The proceedings came before Mr Justice Garret Simons for hearing on 26 January 2021.
THM had, at this point, in effect conceded the proceedings and offered no defence against Gravity’s claims. This meant that it was also not pursuing its application to stay the proceedings to arbitration. THM sought to have the matter adjourned for two weeks in order to allow them to pay Gravity the amounts sought. Given the conduct of the proceedings, length of time since the initial payment application in December 2019 and the adjudicator’s decision in April 2020, Gravity wished to obtain an order against THM requiring them to pay the amounts sought in its application. Simons J, finding a compromise between the parties and not desiring to adjourn the matter in a case where THM offered no defence, gave an “unless” order. This meant that unless THM paid all monies due to Gravity within 7 days, an order would be made against it enforcing the decision of the adjudicator. Simons J also ruled that costs were to be borne by THM on a party to party basis, save for some elements in relation to certain legal submissions and pleadings.
Simons J took the opportunity to give written reasoning behind his decision. He opens his decision by noting that adjudicator’s decisions are binding pursuant to section 6(10) of the 2013 Act. He also dealt with a number of issues including consideration of the requirements for effective Calderbank letters, considerations in respect of costs under the Legal Services Regulation Act 2015 and enforcement of an adjudicator’s decision under the CCA 2013.
In ordering that costs be awarded in favour of Gravity, Simons J considered the timing of THM’s concession of the proceedings, its conduct in the proceedings up to that point and the policy considerations behind the CCA 2013. Whilst the substantive issues were not argued before the Court, Simons J noted that the propriety of THM’s application to stay enforcement proceedings to arbitration would have been open for debate in a full hearing, in light of the wording of section 6(10) of the CCA 2013. The judge highlighted the importance and need for expedition in the enforcement of adjudicator’s decisions and held the delaying tactics of THM against them in the awarding of costs. This is a cautionary note for those who might seek to delay enforcement proceedings as part of defence tactics.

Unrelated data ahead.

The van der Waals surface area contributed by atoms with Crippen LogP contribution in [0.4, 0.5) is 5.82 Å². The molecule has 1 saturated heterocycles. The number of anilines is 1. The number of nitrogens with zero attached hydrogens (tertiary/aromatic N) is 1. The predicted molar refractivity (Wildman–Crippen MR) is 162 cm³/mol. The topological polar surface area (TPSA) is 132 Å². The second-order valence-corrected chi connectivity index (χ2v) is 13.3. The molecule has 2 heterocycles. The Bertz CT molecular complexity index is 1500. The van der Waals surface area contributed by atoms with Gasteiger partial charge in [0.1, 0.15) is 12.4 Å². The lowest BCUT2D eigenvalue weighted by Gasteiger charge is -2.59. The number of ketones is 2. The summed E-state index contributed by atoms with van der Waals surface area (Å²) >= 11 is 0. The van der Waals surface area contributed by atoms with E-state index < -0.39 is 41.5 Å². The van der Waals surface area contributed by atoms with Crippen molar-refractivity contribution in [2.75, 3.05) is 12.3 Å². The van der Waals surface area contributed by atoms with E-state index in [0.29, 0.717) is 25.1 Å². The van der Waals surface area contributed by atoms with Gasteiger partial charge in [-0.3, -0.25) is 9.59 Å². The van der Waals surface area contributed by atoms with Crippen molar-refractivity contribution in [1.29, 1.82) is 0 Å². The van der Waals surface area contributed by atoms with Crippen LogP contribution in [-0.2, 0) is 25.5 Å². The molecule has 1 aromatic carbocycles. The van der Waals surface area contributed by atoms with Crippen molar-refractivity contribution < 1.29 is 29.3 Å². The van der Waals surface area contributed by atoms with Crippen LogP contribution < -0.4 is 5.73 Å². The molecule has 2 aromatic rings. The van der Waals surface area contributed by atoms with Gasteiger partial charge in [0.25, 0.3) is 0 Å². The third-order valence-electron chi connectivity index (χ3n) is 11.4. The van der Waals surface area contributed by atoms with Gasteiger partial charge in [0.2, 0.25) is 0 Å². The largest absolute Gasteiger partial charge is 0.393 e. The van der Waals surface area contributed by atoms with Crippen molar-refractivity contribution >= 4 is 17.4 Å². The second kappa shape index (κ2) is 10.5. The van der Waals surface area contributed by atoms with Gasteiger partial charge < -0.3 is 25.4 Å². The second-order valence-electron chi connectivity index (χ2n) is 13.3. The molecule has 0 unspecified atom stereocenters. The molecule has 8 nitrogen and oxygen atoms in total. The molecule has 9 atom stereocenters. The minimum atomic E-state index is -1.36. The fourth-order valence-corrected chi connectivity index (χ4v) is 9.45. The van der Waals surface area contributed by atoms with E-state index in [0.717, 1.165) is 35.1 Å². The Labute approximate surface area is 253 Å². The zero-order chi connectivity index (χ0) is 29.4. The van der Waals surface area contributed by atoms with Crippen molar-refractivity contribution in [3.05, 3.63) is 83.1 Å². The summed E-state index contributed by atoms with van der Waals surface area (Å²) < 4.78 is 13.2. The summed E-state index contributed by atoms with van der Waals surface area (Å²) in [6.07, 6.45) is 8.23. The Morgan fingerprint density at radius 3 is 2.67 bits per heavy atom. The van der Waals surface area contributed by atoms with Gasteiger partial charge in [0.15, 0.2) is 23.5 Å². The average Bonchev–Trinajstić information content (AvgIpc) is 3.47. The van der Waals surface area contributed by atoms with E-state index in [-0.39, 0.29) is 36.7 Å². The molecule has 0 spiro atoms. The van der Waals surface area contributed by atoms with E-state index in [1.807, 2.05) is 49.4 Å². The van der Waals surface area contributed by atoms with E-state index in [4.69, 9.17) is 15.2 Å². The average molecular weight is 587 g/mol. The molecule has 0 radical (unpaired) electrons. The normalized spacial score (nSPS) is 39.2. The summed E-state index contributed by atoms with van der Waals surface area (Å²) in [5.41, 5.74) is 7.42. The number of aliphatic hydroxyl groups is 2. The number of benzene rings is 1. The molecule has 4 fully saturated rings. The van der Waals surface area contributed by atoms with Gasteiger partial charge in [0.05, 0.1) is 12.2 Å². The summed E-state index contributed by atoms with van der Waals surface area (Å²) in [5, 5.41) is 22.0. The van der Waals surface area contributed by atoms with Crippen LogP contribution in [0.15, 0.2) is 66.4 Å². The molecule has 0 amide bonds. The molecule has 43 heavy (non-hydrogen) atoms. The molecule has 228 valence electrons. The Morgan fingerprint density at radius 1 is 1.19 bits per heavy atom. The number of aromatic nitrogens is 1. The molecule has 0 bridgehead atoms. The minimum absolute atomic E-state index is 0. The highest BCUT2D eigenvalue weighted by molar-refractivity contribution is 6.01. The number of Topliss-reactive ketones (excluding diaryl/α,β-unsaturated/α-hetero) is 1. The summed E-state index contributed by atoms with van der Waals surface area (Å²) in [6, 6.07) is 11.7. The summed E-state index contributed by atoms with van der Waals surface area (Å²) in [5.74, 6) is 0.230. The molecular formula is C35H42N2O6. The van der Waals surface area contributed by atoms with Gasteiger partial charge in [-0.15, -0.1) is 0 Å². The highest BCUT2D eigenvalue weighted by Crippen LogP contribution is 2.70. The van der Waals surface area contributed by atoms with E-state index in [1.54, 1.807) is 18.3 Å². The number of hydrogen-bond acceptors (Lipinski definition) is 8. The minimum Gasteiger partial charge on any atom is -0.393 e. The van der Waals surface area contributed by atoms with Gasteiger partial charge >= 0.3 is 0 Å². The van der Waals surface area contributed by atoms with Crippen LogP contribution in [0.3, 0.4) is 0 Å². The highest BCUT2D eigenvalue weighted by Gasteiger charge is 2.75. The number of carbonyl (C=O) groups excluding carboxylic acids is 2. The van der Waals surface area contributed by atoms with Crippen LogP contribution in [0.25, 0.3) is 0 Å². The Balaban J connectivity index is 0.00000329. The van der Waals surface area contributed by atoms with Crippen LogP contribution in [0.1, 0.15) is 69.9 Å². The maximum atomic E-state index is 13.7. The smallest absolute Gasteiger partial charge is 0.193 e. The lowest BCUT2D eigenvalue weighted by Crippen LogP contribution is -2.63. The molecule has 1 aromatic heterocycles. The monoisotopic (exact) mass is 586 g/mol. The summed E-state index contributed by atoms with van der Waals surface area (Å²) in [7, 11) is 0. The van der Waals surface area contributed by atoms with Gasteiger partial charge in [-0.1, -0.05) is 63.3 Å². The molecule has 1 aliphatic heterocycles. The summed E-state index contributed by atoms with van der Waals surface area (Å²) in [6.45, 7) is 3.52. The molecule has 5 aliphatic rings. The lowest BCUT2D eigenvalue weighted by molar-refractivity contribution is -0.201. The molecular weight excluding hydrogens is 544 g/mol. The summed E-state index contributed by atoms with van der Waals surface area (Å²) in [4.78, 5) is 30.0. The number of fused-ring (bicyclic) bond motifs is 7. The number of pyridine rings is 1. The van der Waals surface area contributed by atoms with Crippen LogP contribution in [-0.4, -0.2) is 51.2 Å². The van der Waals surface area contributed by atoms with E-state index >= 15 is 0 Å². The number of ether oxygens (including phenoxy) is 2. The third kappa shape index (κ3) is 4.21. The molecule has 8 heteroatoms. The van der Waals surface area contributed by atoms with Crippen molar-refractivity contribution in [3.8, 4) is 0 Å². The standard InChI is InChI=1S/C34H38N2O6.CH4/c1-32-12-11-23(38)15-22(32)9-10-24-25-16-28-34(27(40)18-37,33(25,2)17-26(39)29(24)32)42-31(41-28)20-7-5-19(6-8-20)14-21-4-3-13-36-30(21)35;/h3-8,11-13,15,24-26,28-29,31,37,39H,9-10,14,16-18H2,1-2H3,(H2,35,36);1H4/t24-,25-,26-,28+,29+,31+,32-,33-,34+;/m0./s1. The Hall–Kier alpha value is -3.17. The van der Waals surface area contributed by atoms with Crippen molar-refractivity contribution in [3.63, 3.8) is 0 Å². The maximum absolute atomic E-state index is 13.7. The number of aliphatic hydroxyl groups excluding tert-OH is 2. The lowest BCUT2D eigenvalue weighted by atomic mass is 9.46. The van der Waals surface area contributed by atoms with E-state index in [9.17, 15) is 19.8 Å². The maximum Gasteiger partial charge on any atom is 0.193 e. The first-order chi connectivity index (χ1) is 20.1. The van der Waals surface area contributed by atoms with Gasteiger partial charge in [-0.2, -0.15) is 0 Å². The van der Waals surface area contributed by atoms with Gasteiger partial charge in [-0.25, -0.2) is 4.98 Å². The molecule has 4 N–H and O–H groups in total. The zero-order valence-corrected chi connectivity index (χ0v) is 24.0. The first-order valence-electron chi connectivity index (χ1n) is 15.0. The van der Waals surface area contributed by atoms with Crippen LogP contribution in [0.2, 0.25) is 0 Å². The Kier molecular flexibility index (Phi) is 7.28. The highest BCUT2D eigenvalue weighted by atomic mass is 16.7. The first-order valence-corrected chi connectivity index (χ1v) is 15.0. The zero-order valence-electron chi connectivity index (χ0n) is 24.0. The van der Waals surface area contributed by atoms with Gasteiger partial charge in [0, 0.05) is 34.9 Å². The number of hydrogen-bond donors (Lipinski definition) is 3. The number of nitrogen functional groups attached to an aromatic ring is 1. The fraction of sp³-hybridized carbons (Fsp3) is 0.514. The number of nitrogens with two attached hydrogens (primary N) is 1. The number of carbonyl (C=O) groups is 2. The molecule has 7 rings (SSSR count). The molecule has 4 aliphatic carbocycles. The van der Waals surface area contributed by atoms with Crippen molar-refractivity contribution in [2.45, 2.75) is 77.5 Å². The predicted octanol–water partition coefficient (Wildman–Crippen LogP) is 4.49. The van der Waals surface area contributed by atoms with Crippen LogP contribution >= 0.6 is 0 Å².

Whilst there was no full hearing on the legal issues in this case, this decision represents the first time the courts have enforced a decision under section 6(11) of the CCA 2013. Simons J’s support for the legislative intention behind the CCA 2013 is a boon for statutory adjudication in Ireland. Whilst every case will depend on its own facts, it is clear that attempts to cause delay in enforcement proceedings can be taken into account by the High Court in awarding costs. This should be considered a deterrent for those who wish to manipulate litigation in order to avoid paying on foot of an adjudicator’s decision and keeping a contractor out of its entitlements.
For further details on the case, see recent press coverage in the Irish Times - https://www.irishtimes.com/business/construction/adjudicators-decisions-in-building-contract-disputes-are-binding-court-1.4478420